The Balboa Inn--the Southern California beach hotel that in the '30s and '40s attracted such celebrities as Errol Flynn, Humphrey Bogart, Gary Cooper, Glen Miller and the Dorsey brothers--will re-open on Wednesday after being closed for seven months while undergoing $1.2 million in renovations.
Built in 1930, the 34-room beachfront hotel, near the Balboa Pier on Balboa Peninsula in Newport Beach, changed hands eight times, including its sale last April to Griswold's, a Costa Mesa-based management company, for $4.2 million. Griswold's (which manages a famous old smorgasbord in Claremont as well as two other restaurants and a 240-room hotel in Fullerton) then became an equal partner in the Balboa Inn with an investment group including such basketball superstars as the Lakers' Kareem Abdul Jabbar.
Others in the group are Jabbar's financial adviser, Tom Collins, Ralph Sampson of the Houston Rockets, Terry Cummings of the Milwaukee Bucks, Alex English of the Denver Nuggets and Brad Davis of the Dallas Mavericks--all, with Jabbar, also involved in a partnership with Michael Talla and Nanette Pattee in the $20-million Sports Club/L. A., which will be dedicated at 1835 Sepulveda Blvd. on Wednesday. (It's due to open in a few months.)
The Balboa Inn investment group also involves former Laker Charlie Scott; Rudy Hockett, who plays professional basketball in Italy; Tustin management consultant and motivational speaker Danny Cox, and Joni Eareckson, an inspirational, Christian recording artist and author.
With the help of the architectural firm Scheer/Braden, the new owners restored the Spanish Colonial Revival exterior almost exactly as it was designed by Walter Hagedhom (who also did extensive work on Union Station) 55 years ago, Raymond L. Sanford, president of Griswold's, said, and the interior has been updated and restored.
The Cove--where Orange County's first black chef, Henry Jones, reigned, and liquor was available during Prohibition--has been turned into The Grill. (Some old-timers say that the inn's five-story towers, the tallest structures in the area, provided a convenient navigational guide for bootleggers who arrived from the sea.)
And here's another change: Before the sale in April, room rates were as low as $25 a night in the winter and $40 a night in the summer. Now there is a suite that will go for $560 a night!
It has an ocean view, private deck, living room, fireplace, three bedrooms and three baths. The hotel also has concierge service, bathrobes, shoeshines, daily newspapers, turn-down service and a full breakfast, which can be served in the rooms at no extra charge.
Hotels offer some pretty nifty amenities these days, but the Watergate in Washington, D. C. is offering one of the niftiest!--Something called "At Your Service . . . Your Personal Valet," which allows guests to leave their clothing, shaving gear and other personal belongings in their suite. The "Personal Valet" will launder garments and pack and store them with other items until the hotel is notified that the guest is returning. Then the clothes are pressed, shoes shined, and everything placed in the suite for the guest's arrival.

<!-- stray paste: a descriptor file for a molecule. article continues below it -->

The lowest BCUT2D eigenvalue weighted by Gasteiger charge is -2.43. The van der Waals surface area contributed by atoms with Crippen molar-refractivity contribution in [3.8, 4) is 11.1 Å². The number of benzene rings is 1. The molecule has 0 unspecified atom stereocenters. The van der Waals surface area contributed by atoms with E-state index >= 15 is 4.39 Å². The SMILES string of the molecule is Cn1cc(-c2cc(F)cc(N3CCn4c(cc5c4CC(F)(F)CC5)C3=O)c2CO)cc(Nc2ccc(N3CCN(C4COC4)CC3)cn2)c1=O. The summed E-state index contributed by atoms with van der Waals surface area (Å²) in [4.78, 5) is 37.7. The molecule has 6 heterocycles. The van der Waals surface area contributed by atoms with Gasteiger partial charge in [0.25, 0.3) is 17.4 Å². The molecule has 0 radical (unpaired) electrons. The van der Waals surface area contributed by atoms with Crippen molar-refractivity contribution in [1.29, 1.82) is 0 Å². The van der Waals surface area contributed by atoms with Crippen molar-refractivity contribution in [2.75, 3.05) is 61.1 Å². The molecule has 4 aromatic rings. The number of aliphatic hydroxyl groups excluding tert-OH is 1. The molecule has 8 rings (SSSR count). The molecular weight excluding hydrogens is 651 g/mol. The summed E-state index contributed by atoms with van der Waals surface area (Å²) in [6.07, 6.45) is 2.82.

The Watergate's managing director is Paul M. G. Astbury. Californians might remember him from the Four Seasons in San Francisco, which he managed before the El Escorial in Santa Barbara.
Sotheby's International Realty, headquartered in New York with offices in California and other states, is expanding in Europe.
Not only is the firm adding to its network of European affiliates and cooperating brokers, but it also announced the appointment of Denise Le Van of Greenwich, Conn., as manager of Sotheby's International Realty's European regional offices in Greenwich and New York City.
And the company is getting more and more European listings like: an Italian villa dating back to 1790; a Dutch houseboat fitted with Delft tiles; a 15th Century estate on Spain's Costa Brava, and various resort properties and estates on Ibiza and Mallorca, Spain's Costa del Sol, and Italy. (The firm, real estate arm of the world-famous auction house founded in 1744, also has listings for London or Paris apartments; castles in Ireland, England, Germany and Spain, and chateaux in France.)
"Outrageous inflation:" That's how a Swiss national who preferred to remain unnamed expressed the state of the economy in Geneva when she moved there from the Southland for a spell this fall. Seems things were so high that she moved again, back to Beverly Hills, where she claims housing and everything else are (can you believe this?) less expensive!
What's being touted as the "first residential structure in the United States to have a fire code-approved thatched roof" has been built in Rancho Santa Fe as a gatehouse for a 25-lot subdivision called Stonebridge.
The 3,000-square-foot house, designed by Ade Collie of Orange, cost an estimated $300,000 and is a replica of an Olde English cottage.
Warwick Cottage Enterprises of Anaheim makes the thatched roofs. Stonebridge is a development of Kern-Atkinson of Solana Beach.